Two Ways About It

Okay, we've established that Texas has no strategy for using the state's power and wealth to help its cities grow, thrive, or be reborn -- that is, an urban policy. So what could we do instead?

There are basically two routes to take. One would be to empower the cities, particularly the urban regions, to move beyond simple home rule and actually solve problems. The other would be to invest in services, at either the state or local level, to help the cities. Either way, Texas has examples to follow.

The empowerment strategy has been polished up in Oregon, mecca of progressive urban planning. For three decades, Oregon's cities -- which basically means Portland -- have been required to set urban growth boundaries beyond which they may not sprawl. This was designed to protect the rural areas beyond. But Portland quickly realized that the UGB was a tool to promote reinvestment in the city, which at the time could really use it.

Likewise, Portland has the nation's only elected regional government, known as Metro, which was again intended as a brake on the Rose City. It has become the place where urban, suburban, and rural interests are all massaged, which is a good thing for big, bad Portland. If we had real regional decisionmaking authority, Austin and Houston could resolve spats with their neighbors before they hit the House or Senate floor.

Meanwhile, the investment-and-service strategy has taken off in Pennsylvania, governed by Friend of W. and onetime veep prospect Tom Ridge. The Keystone State has a Governor's Project for Community Building, a Governor's Center for Local Government Services, Ridge-driven land use initiatives called Growing Smarter and Growing Greener, an enterprise-zone program that actually works and helps clean up brownfield sites, and a state-funded tech incubator program called the Pittsburgh Digital Greenhouse.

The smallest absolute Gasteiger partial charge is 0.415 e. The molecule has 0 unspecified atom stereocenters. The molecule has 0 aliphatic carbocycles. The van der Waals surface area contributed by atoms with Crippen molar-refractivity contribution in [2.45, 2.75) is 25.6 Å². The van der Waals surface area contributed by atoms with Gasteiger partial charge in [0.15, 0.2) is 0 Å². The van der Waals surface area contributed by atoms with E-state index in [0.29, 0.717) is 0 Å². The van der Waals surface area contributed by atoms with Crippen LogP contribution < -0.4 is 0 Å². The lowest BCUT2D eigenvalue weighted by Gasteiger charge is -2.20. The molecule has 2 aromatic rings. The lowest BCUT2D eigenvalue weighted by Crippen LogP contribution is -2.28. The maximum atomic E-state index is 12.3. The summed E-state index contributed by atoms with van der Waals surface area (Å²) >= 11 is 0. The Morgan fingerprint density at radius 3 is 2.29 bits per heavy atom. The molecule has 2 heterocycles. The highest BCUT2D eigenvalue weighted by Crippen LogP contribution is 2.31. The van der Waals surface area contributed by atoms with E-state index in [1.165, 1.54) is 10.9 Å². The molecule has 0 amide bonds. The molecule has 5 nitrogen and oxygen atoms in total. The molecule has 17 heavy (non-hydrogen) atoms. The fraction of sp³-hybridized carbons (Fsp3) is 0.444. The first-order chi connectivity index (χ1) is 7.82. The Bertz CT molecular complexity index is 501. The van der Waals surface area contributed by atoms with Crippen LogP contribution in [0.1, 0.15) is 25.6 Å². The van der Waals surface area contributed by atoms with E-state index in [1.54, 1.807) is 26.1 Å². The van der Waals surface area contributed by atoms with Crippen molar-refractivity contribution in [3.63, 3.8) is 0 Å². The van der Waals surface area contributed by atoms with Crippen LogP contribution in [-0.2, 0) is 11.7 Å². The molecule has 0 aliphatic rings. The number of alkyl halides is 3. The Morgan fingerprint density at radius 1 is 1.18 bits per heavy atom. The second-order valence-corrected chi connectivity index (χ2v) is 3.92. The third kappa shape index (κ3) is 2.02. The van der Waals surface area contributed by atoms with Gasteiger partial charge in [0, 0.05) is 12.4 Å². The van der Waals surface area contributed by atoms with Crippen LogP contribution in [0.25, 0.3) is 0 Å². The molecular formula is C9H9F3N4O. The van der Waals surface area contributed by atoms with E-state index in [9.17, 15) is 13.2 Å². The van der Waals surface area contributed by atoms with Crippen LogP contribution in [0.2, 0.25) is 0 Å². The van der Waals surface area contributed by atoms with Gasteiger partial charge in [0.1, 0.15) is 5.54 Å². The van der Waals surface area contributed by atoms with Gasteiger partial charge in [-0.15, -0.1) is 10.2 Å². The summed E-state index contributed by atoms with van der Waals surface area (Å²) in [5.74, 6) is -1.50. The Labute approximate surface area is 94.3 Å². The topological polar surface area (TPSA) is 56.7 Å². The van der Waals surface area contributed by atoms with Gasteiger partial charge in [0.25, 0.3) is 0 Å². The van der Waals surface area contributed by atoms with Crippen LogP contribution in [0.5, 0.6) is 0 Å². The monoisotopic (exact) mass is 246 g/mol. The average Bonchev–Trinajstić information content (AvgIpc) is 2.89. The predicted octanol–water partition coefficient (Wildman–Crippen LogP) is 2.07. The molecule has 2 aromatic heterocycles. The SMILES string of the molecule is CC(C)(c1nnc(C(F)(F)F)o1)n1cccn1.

All this, and millions of dollars in conventional grants and services to urban cities and counties, is managed by Pennsylvania's Dept. of Community and Economic Development, which this year received more than $282 million in state funding, and a bunch of federal funding on top of that. Here in Texas -- a larger state, with larger cities -- the two state agencies that handle the DCED's mandates (along with other expensive duties, like housing programs) spend less than that combined, even including their federal support. The lottery gets more money.

Now, Ridge's initiatives, which drive toward public-private and state-local partnership, are understood back East as a GOP-friendly move away from Big Daddy government. Would that Texas be infected with a little of that compassionate conservatism.

  • More of the Story

  • Big City Blues

    Although it has three of the 10 largest cities in the United States, Texas is still largely a state of home-rule cities. A brief look at the prospects for a real urban policy in Texas.
  • Big and Getting Bigger

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